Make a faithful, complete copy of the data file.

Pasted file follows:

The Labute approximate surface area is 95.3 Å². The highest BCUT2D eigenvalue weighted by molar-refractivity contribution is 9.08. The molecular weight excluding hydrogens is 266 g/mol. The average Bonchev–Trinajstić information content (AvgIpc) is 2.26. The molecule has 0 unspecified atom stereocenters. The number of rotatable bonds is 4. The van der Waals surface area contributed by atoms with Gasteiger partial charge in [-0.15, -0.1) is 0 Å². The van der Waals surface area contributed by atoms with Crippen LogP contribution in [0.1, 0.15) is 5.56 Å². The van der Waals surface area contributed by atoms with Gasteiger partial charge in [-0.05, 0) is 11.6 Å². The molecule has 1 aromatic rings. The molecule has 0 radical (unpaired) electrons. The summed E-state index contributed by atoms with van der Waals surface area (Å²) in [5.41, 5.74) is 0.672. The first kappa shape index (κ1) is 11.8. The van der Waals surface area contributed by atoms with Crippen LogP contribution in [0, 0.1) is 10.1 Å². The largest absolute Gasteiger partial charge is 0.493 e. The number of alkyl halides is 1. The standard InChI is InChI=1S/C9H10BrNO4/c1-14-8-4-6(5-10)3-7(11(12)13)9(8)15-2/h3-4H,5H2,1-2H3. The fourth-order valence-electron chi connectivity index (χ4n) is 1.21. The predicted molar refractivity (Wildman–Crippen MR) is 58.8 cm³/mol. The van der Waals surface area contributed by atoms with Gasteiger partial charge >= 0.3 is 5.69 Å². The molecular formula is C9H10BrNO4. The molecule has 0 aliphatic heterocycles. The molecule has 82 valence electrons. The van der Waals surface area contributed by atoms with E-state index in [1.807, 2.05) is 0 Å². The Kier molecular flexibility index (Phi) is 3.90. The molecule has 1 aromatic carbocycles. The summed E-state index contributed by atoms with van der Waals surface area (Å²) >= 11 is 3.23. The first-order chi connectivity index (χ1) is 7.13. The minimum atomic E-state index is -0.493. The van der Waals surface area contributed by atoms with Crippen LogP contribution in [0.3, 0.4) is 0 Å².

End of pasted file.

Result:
The Labute approximate surface area is 95.3 Å². The highest BCUT2D eigenvalue weighted by molar-refractivity contribution is 9.08. The molecular weight excluding hydrogens is 266 g/mol. The average Bonchev–Trinajstić information content (AvgIpc) is 2.26. The molecule has 0 unspecified atom stereocenters. The number of rotatable bonds is 4. The van der Waals surface area contributed by atoms with Gasteiger partial charge in [-0.15, -0.1) is 0 Å². The van der Waals surface area contributed by atoms with Crippen LogP contribution in [0.1, 0.15) is 5.56 Å². The van der Waals surface area contributed by atoms with Gasteiger partial charge in [-0.05, 0) is 11.6 Å². The molecule has 1 aromatic rings. The molecule has 0 radical (unpaired) electrons. The summed E-state index contributed by atoms with van der Waals surface area (Å²) in [5.41, 5.74) is 0.672. The first kappa shape index (κ1) is 11.8. The van der Waals surface area contributed by atoms with Crippen LogP contribution in [0, 0.1) is 10.1 Å². The largest absolute Gasteiger partial charge is 0.493 e. The number of alkyl halides is 1. The standard InChI is InChI=1S/C9H10BrNO4/c1-14-8-4-6(5-10)3-7(11(12)13)9(8)15-2/h3-4H,5H2,1-2H3. The fourth-order valence-electron chi connectivity index (χ4n) is 1.21. The predicted molar refractivity (Wildman–Crippen MR) is 58.8 cm³/mol. The van der Waals surface area contributed by atoms with Gasteiger partial charge >= 0.3 is 5.69 Å². The molecular formula is C9H10BrNO4. The molecule has 0 aliphatic heterocycles. The molecule has 82 valence electrons. The van der Waals surface area contributed by atoms with E-state index in [1.807, 2.05) is 0 Å². The Kier molecular flexibility index (Phi) is 3.90. The molecule has 1 aromatic carbocycles. The summed E-state index contributed by atoms with van der Waals surface area (Å²) >= 11 is 3.23. The first-order chi connectivity index (χ1) is 7.13. The minimum atomic E-state index is -0.493. The van der Waals surface area contributed by atoms with Crippen LogP contribution in [0.3, 0.4) is 0 Å².